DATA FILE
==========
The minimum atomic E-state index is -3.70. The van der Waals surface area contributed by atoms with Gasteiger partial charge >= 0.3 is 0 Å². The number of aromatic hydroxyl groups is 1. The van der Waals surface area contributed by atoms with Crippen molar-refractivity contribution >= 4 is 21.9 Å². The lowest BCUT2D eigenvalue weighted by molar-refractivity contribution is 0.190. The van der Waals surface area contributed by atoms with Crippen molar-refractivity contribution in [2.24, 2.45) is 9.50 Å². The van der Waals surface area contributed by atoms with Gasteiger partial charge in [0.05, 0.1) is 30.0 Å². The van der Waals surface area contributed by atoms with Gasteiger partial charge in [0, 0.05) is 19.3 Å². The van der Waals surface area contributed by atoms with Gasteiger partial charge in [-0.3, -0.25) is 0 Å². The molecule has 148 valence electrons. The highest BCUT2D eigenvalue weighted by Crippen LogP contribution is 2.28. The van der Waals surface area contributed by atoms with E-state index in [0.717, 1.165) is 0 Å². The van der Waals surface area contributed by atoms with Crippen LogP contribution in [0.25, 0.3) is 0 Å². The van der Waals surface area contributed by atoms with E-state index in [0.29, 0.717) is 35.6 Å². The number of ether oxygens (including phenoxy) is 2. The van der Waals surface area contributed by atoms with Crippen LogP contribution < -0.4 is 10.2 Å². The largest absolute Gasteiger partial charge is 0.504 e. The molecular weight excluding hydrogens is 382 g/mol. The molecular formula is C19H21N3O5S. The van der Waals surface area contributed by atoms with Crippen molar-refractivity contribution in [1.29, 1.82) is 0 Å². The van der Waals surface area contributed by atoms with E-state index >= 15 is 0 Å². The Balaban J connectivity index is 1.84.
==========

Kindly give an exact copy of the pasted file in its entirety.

The minimum atomic E-state index is -3.70. The van der Waals surface area contributed by atoms with Gasteiger partial charge >= 0.3 is 0 Å². The number of aromatic hydroxyl groups is 1. The van der Waals surface area contributed by atoms with Crippen molar-refractivity contribution >= 4 is 21.9 Å². The lowest BCUT2D eigenvalue weighted by molar-refractivity contribution is 0.190. The van der Waals surface area contributed by atoms with Crippen molar-refractivity contribution in [2.24, 2.45) is 9.50 Å². The van der Waals surface area contributed by atoms with Gasteiger partial charge in [0.05, 0.1) is 30.0 Å². The van der Waals surface area contributed by atoms with Gasteiger partial charge in [0, 0.05) is 19.3 Å². The van der Waals surface area contributed by atoms with Gasteiger partial charge in [-0.3, -0.25) is 0 Å². The molecule has 148 valence electrons. The highest BCUT2D eigenvalue weighted by Crippen LogP contribution is 2.28. The van der Waals surface area contributed by atoms with E-state index in [0.717, 1.165) is 0 Å². The van der Waals surface area contributed by atoms with Crippen LogP contribution in [0.25, 0.3) is 0 Å². The van der Waals surface area contributed by atoms with E-state index in [0.29, 0.717) is 35.6 Å². The number of ether oxygens (including phenoxy) is 2. The van der Waals surface area contributed by atoms with Crippen LogP contribution < -0.4 is 10.2 Å². The largest absolute Gasteiger partial charge is 0.504 e. The molecular weight excluding hydrogens is 382 g/mol. The molecular formula is C19H21N3O5S. The van der Waals surface area contributed by atoms with Crippen molar-refractivity contribution in [1.29, 1.82) is 0 Å². The van der Waals surface area contributed by atoms with E-state index >= 15 is 0 Å². The Balaban J connectivity index is 1.84.